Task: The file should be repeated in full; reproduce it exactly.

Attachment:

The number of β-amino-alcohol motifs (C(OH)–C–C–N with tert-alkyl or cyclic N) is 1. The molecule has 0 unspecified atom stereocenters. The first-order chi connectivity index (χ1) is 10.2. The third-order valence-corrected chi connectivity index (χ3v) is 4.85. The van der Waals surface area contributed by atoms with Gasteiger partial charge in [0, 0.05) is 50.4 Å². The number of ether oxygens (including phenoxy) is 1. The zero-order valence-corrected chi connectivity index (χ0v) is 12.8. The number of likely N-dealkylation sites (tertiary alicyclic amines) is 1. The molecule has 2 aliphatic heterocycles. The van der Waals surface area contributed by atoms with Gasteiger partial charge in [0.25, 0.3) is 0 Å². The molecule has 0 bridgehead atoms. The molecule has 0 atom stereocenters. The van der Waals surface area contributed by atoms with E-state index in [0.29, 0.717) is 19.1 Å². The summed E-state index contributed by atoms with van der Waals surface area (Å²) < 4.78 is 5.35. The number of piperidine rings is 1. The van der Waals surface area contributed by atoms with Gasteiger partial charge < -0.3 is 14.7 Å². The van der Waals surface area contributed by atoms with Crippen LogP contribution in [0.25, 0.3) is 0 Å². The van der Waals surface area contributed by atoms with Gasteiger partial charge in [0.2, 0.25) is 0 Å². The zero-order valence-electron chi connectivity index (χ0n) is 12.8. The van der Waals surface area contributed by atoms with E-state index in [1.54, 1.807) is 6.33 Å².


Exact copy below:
The number of β-amino-alcohol motifs (C(OH)–C–C–N with tert-alkyl or cyclic N) is 1. The molecule has 0 unspecified atom stereocenters. The first-order chi connectivity index (χ1) is 10.2. The third-order valence-corrected chi connectivity index (χ3v) is 4.85. The van der Waals surface area contributed by atoms with Gasteiger partial charge in [0, 0.05) is 50.4 Å². The number of ether oxygens (including phenoxy) is 1. The zero-order valence-corrected chi connectivity index (χ0v) is 12.8. The number of likely N-dealkylation sites (tertiary alicyclic amines) is 1. The molecule has 2 aliphatic heterocycles. The van der Waals surface area contributed by atoms with Gasteiger partial charge in [0.25, 0.3) is 0 Å². The molecule has 0 bridgehead atoms. The molecule has 0 atom stereocenters. The van der Waals surface area contributed by atoms with E-state index in [0.29, 0.717) is 19.1 Å². The summed E-state index contributed by atoms with van der Waals surface area (Å²) < 4.78 is 5.35. The number of piperidine rings is 1. The van der Waals surface area contributed by atoms with Gasteiger partial charge < -0.3 is 14.7 Å². The van der Waals surface area contributed by atoms with Crippen LogP contribution in [0.25, 0.3) is 0 Å². The van der Waals surface area contributed by atoms with Gasteiger partial charge in [0.2, 0.25) is 0 Å². The zero-order valence-electron chi connectivity index (χ0n) is 12.8. The van der Waals surface area contributed by atoms with E-state index in [1.54, 1.807) is 6.33 Å².